Beauty Of Animals | Arapaima | The arapaima, pirarucu, or paiche (Arapaima gigas) is a South American tropical freshwater fish. It is a living fossil and one of the largest freshwater fishes in the world. Arapaima can reach lengths of more than 2 m (6.6 ft), in some exceptional cases even more than 2.5 m (8.2 ft) and over 100 kg (220 lbs).
The often cited maximum length of 4.5 m (14.8 ft) comes from a single second-hand-report from the first half of the nineteenth century, and is not confirmed. The maximum-cited weight for the species is 200 kg (440 lbs). As one of the most sought after food fish species in South America, it is often captured primarily by handheld nets for export, by spearfishing for local consumption, and, consequently, large arapaima of more than 2 m are seldom found in the wild today.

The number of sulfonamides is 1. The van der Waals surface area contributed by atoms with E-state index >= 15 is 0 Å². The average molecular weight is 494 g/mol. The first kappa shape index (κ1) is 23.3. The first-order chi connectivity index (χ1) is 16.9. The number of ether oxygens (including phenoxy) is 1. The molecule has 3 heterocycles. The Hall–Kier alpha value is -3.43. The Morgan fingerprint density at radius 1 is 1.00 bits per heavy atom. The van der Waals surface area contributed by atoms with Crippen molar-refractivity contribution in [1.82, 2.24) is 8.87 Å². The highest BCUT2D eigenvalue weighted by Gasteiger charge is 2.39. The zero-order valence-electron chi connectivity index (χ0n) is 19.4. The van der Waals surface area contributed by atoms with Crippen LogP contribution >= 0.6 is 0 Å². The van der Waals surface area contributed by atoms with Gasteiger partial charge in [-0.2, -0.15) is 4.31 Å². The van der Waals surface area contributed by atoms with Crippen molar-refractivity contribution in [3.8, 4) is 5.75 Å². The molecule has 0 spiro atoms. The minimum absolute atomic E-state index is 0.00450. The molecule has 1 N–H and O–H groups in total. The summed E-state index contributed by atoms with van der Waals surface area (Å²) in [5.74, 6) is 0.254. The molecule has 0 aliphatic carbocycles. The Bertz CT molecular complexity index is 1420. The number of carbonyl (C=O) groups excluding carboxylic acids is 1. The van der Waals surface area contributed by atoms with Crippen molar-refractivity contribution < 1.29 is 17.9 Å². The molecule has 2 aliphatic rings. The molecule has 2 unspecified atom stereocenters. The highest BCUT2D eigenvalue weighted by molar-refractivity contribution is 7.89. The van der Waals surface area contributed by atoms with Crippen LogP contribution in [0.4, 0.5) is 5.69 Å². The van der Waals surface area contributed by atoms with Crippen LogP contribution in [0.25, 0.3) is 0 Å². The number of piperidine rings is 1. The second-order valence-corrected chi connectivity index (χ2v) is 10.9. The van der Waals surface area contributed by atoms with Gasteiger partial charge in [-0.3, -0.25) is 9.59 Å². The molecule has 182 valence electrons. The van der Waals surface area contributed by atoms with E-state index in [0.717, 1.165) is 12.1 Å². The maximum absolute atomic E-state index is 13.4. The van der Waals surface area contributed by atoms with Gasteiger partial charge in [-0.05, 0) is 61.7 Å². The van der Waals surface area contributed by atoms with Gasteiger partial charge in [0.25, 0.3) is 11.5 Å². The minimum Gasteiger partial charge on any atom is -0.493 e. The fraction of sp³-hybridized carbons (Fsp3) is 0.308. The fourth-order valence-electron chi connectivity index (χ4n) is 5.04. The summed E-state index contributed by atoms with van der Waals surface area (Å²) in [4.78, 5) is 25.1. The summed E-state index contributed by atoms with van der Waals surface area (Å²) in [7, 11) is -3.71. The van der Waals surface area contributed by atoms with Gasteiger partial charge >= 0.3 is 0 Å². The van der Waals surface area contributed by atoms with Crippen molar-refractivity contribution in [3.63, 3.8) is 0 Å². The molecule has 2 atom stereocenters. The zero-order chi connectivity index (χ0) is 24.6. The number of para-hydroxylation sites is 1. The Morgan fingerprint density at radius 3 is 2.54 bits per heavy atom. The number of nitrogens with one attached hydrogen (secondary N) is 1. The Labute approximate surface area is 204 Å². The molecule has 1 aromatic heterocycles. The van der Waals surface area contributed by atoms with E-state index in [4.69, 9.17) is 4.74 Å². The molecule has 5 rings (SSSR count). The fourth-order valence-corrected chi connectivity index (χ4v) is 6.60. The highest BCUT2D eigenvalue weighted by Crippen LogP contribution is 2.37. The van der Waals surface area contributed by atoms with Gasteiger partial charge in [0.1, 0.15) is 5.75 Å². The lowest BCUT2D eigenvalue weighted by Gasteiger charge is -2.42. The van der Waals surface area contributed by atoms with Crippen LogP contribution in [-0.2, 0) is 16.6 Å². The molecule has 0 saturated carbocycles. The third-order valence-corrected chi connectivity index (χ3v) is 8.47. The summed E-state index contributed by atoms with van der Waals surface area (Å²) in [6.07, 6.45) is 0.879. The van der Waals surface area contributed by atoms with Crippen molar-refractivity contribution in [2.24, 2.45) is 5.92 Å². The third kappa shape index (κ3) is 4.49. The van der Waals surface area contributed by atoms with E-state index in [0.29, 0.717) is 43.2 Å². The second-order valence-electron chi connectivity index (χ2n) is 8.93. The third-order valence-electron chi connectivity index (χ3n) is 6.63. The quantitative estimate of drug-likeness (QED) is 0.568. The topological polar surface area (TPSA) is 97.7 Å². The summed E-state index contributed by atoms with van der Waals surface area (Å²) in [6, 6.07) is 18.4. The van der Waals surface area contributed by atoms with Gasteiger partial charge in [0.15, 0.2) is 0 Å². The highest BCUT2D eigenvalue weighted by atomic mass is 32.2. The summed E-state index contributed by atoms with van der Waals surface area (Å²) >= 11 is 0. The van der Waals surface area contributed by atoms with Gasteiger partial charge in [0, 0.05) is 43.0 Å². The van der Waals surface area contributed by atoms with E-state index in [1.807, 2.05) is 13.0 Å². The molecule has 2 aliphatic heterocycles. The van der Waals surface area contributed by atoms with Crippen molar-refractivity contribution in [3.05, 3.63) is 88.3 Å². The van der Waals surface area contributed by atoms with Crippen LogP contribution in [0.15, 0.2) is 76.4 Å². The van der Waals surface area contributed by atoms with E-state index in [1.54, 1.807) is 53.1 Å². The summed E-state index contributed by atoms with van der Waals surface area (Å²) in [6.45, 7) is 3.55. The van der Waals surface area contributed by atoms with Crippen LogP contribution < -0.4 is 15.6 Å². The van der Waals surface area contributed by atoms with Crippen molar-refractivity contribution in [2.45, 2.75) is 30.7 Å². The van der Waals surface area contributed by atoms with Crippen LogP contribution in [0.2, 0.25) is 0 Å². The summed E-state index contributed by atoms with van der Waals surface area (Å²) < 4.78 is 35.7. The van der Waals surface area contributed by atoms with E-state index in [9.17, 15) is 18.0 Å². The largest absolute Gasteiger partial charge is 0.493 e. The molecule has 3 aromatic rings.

Commercial fishing of the arapaima has been banned by the Brazilian government due to its commercial extinction. Fishing is allowed only in certain remote areas of the Amazon basin, and must be catch-and-release, or harvesting by native peoples for consumption. Because the arapaima produces "large, boneless fish steaks", it is considered a delicacy; some 7000 tons per year were taken from 1918 to 1924, the height of its commercial fishing. The demand for the arapaima has led to farming of the fish by the "ribeirinhos" (as Brazilians call those living on the riverbanks).
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